TOKYO (REUTERS) – Japanese designer Issey Miyake, famed for his pleated style of clothing that never wrinkles and who produced the signature black turtleneck of friend and Apple founder Steve Jobs, has died, media said on Tuesday (Aug 9). He was 84.
Miyake, whose name became a byword for Japan’s economic and fashion prowess in the 1980s, died last Friday (Aug 5) of liver cancer, Kyodo news agency said. No further details were immediately available.
Known for his practicality, Miyake is said to have wanted to become either a dancer or an athlete before reading his sister’s fashion magazines inspired him to change direction – with those original interests believed to be behind the freedom of movement his clothing permits.
Miyake was born in Hiroshima and was seven years old when the atomic bomb was dropped on the city while he was in a classroom. He was reluctant to speak of the event in later life.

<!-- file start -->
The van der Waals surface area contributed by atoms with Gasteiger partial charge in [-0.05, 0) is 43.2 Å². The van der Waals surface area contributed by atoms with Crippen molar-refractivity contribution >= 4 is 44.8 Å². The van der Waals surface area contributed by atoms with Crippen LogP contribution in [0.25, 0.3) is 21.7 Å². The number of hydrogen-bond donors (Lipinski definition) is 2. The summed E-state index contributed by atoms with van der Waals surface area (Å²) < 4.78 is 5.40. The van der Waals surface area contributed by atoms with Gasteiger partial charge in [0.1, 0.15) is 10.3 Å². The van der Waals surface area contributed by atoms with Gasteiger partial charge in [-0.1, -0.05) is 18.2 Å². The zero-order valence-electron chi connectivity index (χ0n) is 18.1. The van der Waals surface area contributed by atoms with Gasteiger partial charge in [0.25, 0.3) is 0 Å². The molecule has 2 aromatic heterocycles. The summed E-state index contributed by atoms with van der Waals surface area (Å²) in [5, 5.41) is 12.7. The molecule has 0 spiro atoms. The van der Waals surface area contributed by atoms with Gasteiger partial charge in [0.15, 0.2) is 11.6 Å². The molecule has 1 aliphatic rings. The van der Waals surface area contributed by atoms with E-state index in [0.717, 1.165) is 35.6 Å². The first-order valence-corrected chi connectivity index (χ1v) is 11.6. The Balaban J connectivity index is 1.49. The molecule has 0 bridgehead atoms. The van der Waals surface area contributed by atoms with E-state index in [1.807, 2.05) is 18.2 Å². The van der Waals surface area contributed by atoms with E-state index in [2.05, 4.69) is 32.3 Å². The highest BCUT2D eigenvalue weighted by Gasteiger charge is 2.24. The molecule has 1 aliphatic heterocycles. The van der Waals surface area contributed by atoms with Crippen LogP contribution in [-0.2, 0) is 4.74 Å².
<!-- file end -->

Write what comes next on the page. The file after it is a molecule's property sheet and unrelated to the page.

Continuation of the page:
In 2009, writing in the New York Times as part of a campaign to get then-Unite States President Barack Obama to visit the city, he said he did not want to be labelled as “the designer who survived” the bomb.
“When I close my eyes, I still see things no one should ever experience,” he wrote, adding that within three years, his mother died of radiation exposure.
“I have tried, albeit unsuccessfully, to put them behind me, preferring to think of things that can be created, not destroyed, and that bring beauty and joy. I gravitated toward the field of clothing design, partly because it is a creative format that is modern and optimistic.”
After studying graphic design at a Tokyo art university, he learnt clothing design in Paris, where he worked with famed fashion designers Guy Laroche and Hubert de Givenchy, before heading to New York. In 1970, he returned to Tokyo and founded the Miyake Design Studio.
In the late 1980s, he developed a new way of pleating by wrapping fabrics between layers of paper and putting them into a heat press, with the garments holding their pleated shape.
Tested for their freedom of movement on dancers, this led to the development of his signature Pleats, Please line.
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